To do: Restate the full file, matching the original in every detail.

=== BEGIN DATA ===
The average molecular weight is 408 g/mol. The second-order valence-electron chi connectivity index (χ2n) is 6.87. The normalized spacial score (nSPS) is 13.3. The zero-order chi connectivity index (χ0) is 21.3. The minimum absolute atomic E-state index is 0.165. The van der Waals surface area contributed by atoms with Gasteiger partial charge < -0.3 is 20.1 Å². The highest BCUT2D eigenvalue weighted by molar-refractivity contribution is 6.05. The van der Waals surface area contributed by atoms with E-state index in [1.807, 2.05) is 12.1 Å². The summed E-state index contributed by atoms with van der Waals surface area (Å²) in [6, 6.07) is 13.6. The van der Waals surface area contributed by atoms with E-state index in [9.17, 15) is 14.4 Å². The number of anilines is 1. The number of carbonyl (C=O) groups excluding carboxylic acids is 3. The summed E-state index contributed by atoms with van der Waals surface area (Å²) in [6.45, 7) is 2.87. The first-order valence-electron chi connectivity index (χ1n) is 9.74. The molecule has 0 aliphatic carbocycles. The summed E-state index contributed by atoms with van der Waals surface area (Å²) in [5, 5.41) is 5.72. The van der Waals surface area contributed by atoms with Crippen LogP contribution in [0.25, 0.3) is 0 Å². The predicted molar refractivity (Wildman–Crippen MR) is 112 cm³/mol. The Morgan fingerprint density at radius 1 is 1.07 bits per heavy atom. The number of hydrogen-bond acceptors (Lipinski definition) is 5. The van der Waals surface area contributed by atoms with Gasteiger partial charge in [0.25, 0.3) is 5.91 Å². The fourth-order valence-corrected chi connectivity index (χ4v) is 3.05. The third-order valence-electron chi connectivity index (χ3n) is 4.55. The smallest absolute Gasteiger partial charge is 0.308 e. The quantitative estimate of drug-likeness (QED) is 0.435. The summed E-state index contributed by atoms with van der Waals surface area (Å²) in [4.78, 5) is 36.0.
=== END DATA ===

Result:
The average molecular weight is 408 g/mol. The second-order valence-electron chi connectivity index (χ2n) is 6.87. The normalized spacial score (nSPS) is 13.3. The zero-order chi connectivity index (χ0) is 21.3. The minimum absolute atomic E-state index is 0.165. The van der Waals surface area contributed by atoms with Gasteiger partial charge < -0.3 is 20.1 Å². The highest BCUT2D eigenvalue weighted by molar-refractivity contribution is 6.05. The van der Waals surface area contributed by atoms with E-state index in [1.807, 2.05) is 12.1 Å². The summed E-state index contributed by atoms with van der Waals surface area (Å²) in [6, 6.07) is 13.6. The van der Waals surface area contributed by atoms with E-state index in [9.17, 15) is 14.4 Å². The number of anilines is 1. The number of carbonyl (C=O) groups excluding carboxylic acids is 3. The summed E-state index contributed by atoms with van der Waals surface area (Å²) in [6.45, 7) is 2.87. The first-order valence-electron chi connectivity index (χ1n) is 9.74. The molecule has 0 aliphatic carbocycles. The summed E-state index contributed by atoms with van der Waals surface area (Å²) in [5, 5.41) is 5.72. The van der Waals surface area contributed by atoms with Crippen LogP contribution in [0.25, 0.3) is 0 Å². The predicted molar refractivity (Wildman–Crippen MR) is 112 cm³/mol. The Morgan fingerprint density at radius 1 is 1.07 bits per heavy atom. The number of hydrogen-bond acceptors (Lipinski definition) is 5. The van der Waals surface area contributed by atoms with Gasteiger partial charge in [0.25, 0.3) is 5.91 Å². The fourth-order valence-corrected chi connectivity index (χ4v) is 3.05. The third-order valence-electron chi connectivity index (χ3n) is 4.55. The smallest absolute Gasteiger partial charge is 0.308 e. The quantitative estimate of drug-likeness (QED) is 0.435. The summed E-state index contributed by atoms with van der Waals surface area (Å²) in [4.78, 5) is 36.0.